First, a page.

This article is a continuation of the previous discussion about building private cloud server that further demonstrates the procedure for creating deployment images that will be used in the cloud.
The previous article was basically on downloading, installing, and configuring Microsoft Deployment Toolkit. Now, I will be further guiding you to creating some Operating System images that we can host in the deployment share that we created.
Before you begin, you will have to create an ISO file of the Operating System you wish to deploy and copy it to your server. I have stored my ISO file directly on the desktop, but you can insert the installation DVD for the Operating that you wish to import. Besides, you can also copy the files from an installation CD or DVD to the folder of your choice, either on your server or on the network. Make sure you provide access to the proper installation media. Once done with it, login to your server with the administrative credentials. Then start the deployment workbench to proceed.
Adding Operating Systems for Deployment
Start the Deployment Workbench, click on Deployment Share where you will find the folder Operating Systems. Right click the Operating System and select Import Operating System, which will launch the New Folder Wizard.
Select the ‘Full set of source files’ and click Next. Then Browse to where your source files are stored and click Next.
The next page will ask you to enter a Destination Directory name and after completing the process, click Next. Review the submission i.e. the name and description you provided and click Next. Before you click Next, make sure the details you provided are correct.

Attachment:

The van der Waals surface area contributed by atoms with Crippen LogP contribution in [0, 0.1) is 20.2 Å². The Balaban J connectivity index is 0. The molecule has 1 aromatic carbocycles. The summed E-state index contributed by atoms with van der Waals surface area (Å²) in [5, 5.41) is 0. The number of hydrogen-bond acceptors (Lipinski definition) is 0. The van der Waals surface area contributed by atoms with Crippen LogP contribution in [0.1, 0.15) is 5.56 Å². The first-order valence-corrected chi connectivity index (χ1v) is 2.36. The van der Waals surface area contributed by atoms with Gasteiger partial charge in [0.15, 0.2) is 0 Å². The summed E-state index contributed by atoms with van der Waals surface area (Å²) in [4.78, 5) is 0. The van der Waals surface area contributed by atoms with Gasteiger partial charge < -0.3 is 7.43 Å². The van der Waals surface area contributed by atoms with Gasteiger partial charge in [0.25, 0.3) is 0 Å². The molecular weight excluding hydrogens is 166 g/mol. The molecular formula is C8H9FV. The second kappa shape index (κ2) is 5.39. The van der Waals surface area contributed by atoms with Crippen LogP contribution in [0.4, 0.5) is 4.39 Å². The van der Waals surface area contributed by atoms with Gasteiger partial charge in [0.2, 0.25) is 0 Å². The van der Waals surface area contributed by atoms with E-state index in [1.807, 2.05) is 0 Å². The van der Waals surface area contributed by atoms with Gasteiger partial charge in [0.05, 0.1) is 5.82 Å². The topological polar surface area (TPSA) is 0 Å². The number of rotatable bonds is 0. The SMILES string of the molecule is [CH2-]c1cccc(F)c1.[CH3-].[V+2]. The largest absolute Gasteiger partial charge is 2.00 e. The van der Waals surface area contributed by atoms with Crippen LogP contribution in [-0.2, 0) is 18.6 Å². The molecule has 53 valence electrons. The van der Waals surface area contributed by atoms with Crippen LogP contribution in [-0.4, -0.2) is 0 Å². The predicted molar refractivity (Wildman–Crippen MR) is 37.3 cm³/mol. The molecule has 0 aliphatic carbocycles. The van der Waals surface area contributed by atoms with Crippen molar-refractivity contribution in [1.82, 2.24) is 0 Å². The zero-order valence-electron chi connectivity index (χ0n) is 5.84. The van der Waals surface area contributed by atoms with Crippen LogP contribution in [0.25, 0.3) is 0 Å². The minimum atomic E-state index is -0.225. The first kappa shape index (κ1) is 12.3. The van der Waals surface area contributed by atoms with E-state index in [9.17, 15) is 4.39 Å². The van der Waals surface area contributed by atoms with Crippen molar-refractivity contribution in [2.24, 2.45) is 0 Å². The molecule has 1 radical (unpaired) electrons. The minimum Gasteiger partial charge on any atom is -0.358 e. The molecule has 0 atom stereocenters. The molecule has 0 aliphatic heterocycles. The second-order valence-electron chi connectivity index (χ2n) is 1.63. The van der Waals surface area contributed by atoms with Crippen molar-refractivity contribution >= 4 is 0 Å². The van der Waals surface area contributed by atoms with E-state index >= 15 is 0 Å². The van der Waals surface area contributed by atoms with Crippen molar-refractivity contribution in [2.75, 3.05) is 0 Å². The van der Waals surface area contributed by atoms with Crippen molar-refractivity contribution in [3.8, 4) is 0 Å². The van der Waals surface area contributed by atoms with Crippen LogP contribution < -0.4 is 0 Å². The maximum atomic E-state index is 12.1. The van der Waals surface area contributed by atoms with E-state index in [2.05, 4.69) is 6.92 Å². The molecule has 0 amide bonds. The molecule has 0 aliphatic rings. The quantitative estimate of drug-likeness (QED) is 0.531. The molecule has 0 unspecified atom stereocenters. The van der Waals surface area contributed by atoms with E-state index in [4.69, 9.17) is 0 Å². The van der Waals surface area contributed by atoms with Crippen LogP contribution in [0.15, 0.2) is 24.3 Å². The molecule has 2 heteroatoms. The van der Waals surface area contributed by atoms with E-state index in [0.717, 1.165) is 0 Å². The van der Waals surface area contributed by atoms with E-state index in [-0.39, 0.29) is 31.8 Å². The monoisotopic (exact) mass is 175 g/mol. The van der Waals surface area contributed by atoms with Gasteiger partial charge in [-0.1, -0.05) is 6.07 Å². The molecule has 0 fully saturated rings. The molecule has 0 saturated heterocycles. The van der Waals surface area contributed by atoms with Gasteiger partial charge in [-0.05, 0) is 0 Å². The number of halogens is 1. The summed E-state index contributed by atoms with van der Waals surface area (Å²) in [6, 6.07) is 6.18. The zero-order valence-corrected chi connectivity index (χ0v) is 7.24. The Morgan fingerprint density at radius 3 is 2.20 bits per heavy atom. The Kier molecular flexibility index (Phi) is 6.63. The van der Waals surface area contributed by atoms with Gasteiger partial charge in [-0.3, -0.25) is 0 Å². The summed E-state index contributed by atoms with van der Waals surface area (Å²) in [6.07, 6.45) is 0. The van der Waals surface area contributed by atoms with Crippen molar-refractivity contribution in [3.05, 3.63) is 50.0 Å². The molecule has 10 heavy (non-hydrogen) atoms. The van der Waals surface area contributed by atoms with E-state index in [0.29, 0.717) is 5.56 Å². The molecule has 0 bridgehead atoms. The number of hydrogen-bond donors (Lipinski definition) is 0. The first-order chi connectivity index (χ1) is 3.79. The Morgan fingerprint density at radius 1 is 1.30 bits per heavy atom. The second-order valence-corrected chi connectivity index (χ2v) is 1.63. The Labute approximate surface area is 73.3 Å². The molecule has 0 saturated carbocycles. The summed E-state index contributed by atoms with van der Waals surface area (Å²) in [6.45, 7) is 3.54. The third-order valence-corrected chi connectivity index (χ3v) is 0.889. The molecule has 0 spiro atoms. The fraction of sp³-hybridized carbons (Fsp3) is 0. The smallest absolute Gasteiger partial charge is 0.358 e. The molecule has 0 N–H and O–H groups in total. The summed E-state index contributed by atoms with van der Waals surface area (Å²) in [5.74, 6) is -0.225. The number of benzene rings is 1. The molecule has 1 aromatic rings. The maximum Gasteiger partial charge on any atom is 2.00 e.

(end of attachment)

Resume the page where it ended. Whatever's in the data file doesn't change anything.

The folder will be created and to complete the process, click Finish.
Once you create the first Operating System folder, you can create multiple folders that might be needed. But, I would be creating a Window 7 folder and Windows Server 2008 R2 folder.
Building a Task Sequence
The deployment images that we created will finally be used to create Virtual Machines within our private cloud computing, however, we can put it to some good use that will help us build our private cloud infrastructure. Building a task sequence is indeed the initial step that can be used to deploy a generic Windows server. Here is how you can create the task sequence.
Open the Deployment Share, then right click on the Task Sequence node. Select ‘New Folder’ and then use the resulting wizard to create a folder called OS install. After creating the folder, right click on the OS install Folder and select the New Task Sequence.
The next page will need you to provide an identification code for the particular task. Along with the identification code, you also need to provide a name to the task. After completing it, click Next. In the next page, click Standard Server Task Sequence option and click Next.
Select the OS you want to deploy and click Next. The following page requires you to enter product key. If you have multiple keys, then enter it or else you can choose the option not to specific the product key at this time.
Click Next and then enter your name, your organization’s name and the Internet Explorer home page and click Next. Then enter the local administrator password and click next.
In the following page, you will find a summary of your task sequence options. Review your entire submission and click Next to create the sequence. The final step is to click Finish and you will find a new task sequence listed within the OS Install Folder.
As I mentioned that we will be using the images to create the private cloud infrastructure, and for that purpose, we will require a task sequence to deploy the Hyper-V Server. In Part 3, I will be discussing about modifying the task sequence, which will be the next step in deploying our infrastructure services.